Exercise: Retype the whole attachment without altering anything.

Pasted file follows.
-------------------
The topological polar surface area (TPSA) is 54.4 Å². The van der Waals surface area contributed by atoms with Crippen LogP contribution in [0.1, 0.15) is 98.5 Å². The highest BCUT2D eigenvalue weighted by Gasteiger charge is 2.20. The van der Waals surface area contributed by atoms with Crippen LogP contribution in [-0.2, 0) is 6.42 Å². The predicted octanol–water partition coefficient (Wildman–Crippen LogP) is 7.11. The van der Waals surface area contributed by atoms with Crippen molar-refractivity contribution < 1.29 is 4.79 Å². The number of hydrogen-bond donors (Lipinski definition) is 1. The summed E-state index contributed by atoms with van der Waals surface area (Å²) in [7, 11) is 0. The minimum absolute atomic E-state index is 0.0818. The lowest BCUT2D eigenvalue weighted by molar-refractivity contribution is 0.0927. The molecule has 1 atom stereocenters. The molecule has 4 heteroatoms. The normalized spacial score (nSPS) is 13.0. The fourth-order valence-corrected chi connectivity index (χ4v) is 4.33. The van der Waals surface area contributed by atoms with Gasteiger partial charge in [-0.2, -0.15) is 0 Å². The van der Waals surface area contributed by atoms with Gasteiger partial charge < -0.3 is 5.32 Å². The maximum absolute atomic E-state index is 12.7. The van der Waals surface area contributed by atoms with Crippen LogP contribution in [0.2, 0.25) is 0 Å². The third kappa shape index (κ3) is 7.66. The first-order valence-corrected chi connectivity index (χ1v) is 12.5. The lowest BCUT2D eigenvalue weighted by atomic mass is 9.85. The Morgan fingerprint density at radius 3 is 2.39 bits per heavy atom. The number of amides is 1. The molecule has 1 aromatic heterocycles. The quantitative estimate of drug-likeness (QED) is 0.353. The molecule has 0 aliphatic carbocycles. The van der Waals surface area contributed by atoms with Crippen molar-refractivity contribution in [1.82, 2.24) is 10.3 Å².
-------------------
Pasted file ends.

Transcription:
The topological polar surface area (TPSA) is 54.4 Å². The van der Waals surface area contributed by atoms with Crippen LogP contribution in [0.1, 0.15) is 98.5 Å². The highest BCUT2D eigenvalue weighted by Gasteiger charge is 2.20. The van der Waals surface area contributed by atoms with Crippen LogP contribution in [-0.2, 0) is 6.42 Å². The predicted octanol–water partition coefficient (Wildman–Crippen LogP) is 7.11. The van der Waals surface area contributed by atoms with Crippen molar-refractivity contribution < 1.29 is 4.79 Å². The number of hydrogen-bond donors (Lipinski definition) is 1. The summed E-state index contributed by atoms with van der Waals surface area (Å²) in [7, 11) is 0. The minimum absolute atomic E-state index is 0.0818. The lowest BCUT2D eigenvalue weighted by molar-refractivity contribution is 0.0927. The molecule has 1 atom stereocenters. The molecule has 4 heteroatoms. The normalized spacial score (nSPS) is 13.0. The fourth-order valence-corrected chi connectivity index (χ4v) is 4.33. The van der Waals surface area contributed by atoms with Gasteiger partial charge in [-0.2, -0.15) is 0 Å². The van der Waals surface area contributed by atoms with Gasteiger partial charge < -0.3 is 5.32 Å². The maximum absolute atomic E-state index is 12.7. The van der Waals surface area contributed by atoms with Crippen LogP contribution in [0.2, 0.25) is 0 Å². The third kappa shape index (κ3) is 7.66. The first-order valence-corrected chi connectivity index (χ1v) is 12.5. The lowest BCUT2D eigenvalue weighted by atomic mass is 9.85. The Morgan fingerprint density at radius 3 is 2.39 bits per heavy atom. The number of amides is 1. The molecule has 1 aromatic heterocycles. The quantitative estimate of drug-likeness (QED) is 0.353. The molecule has 0 aliphatic carbocycles. The van der Waals surface area contributed by atoms with Crippen molar-refractivity contribution in [1.82, 2.24) is 10.3 Å².